First she was questioned by someone considered an expert at using drawings with children as a means of getting information from them. The girl was asked to do a drawing of her body in the hope she would recall the FGM because it would have been traumatic, so she might say something about it. This did not happen. The expert failed to elicit any verbal or visual evidence that FGM had taken place.
The second step was to examine the girl’s genitals. In order to do that, the programme reports, she had to be willing, so she was interviewed at her school. There is a meeting with five or six school staff. We are not told who was present when the girl’s permission was sought nor what was said to her, but we are told she agrees. The child’s parents are informed it will happen although they are not allowed to be present, nor was their permission sought. The programme gives no information about who conducted this physical examination. We learn later that some kind of equipment (unidentified) was used and that pictures were taken of the girl’s genitals. We have to assume the examiner would have opened her labia and closely examined her clitoris for evidence.
The police were at least honest enough to say afterwards that the little girl described the examination as disgusting. This is hardly surprising. In my opinion, the examination constituted a serious violation of her bodily autonomy, of her right to privacy and to be able to withhold her consent. Yet a six-year-old girl could not possibly have understood what the examination would involve, and even if she had, how could she have refused? Adults from her school, the police, all apparently supporting it, her parents absent – all major forms of pressure. Even if she had had FGM in the past, it is highly questionable that this is ethically acceptable.
But that’s not how DCI Pook saw it. Her response to the girl’s reaction is that an investigation must be so thorough that the victim alone is not relied upon for the evidence (or in this case lack of evidence). The child was in fact examined twice, we learn later, but we were not told how often she was questioned nor what the questioning covered. DCI Pook reports that the person who first examined her found something that might have come from a small cut on the child’s clitoris. A detective reports that the girl had at some point been taken out of the country during school holidays, which he describes as an opportunity for her to have been cut elsewhere. Indeed, or it might have been a holiday or a family visit. No further details are given, and no evidence is offered of this being more than a supposition.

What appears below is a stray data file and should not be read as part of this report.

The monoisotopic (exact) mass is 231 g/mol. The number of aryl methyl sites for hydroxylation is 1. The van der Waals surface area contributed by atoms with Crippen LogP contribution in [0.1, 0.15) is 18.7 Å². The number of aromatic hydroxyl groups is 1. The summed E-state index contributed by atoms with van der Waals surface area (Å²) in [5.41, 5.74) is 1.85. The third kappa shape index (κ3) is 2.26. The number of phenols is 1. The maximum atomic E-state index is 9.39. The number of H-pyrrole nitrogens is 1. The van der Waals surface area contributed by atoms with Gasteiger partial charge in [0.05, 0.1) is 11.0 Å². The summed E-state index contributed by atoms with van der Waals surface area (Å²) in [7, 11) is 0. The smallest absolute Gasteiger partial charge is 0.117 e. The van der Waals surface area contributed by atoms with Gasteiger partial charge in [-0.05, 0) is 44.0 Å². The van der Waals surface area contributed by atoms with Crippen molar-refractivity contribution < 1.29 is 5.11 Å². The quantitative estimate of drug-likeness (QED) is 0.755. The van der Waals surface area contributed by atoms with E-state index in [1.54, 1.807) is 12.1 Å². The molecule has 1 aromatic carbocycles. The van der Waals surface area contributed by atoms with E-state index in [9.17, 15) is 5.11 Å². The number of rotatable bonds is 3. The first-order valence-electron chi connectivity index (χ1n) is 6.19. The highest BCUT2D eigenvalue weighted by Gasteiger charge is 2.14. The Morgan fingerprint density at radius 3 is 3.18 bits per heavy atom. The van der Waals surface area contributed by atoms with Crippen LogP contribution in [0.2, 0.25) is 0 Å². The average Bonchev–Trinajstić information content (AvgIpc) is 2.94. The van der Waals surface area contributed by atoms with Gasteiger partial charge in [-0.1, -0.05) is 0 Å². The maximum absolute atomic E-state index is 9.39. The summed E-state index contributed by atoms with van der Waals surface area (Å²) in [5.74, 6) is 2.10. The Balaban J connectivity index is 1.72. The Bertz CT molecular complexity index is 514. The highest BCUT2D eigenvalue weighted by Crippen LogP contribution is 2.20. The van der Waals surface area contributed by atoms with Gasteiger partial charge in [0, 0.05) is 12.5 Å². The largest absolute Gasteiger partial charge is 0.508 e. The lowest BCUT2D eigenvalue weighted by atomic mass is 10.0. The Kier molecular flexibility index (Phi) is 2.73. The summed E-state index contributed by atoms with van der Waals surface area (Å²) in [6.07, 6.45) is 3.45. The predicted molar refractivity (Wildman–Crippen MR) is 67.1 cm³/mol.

By this point in the programme, the lack of evidence is becoming obvious. To counter this, DCI Pook embraces the idea that a “small cut” may have been done without leaving visible damage or scarring – a tiny nick (enough to draw a drop of blood) or a pinprick – and she decries the belief that this should not be prosecuted as FGM, and indeed she seems to conflate it with a severe or mutilating cut. Another officer says a nick or a pinprick of any kind is still painful. Several of the male officers talk about the importance of the police protecting little girls from such abuse. Yet they have protected this little girl from nothing whatsoever.
No evidence of genital cutting
Irrespective of whether the girl had been subjected to any form of FGM, or a pinprick, or not, the facts were that neither a mark, nor a scar, or any other evidence from any person was identified to indicate that anything had been done to her.
Moreover, it is reported that the photographs of the little girl’s genitals from the first examination were sent to an “FGM expert” to analyse. While this expert says she thinks the photos may indicate an injury, she believes they are “not good enough” as evidence. So she asks to conduct her own physical investigation of the girl as she wants to feel 100 per cent sure there is an injury before she is involved in having someone sent to prison. Hence, and the timeline here is totally unclear, it was agreed that a second physical examination of the child would be carried out by this expert, who is again not identified in the programme, and whose credentials are therefore unknown.
One of the male police officers is unhappy about a second examination because the first examination was unpleasant for the child, and this upsets him. Even so, and for reasons best known to themselves, the police decide it is time to arrest the parents, take them into the station and question them separately. Were they not questioned before the child was examined? We don’t know.
More than half a dozen police officers dressed in jeans and t-shirts, not in uniform so as “not to upset the community” set off to the family home. Unfortunately, the parents are not at home. So they are asked to attend the police station, which they do, and are arrested there. Their home is searched by a police team in their absence.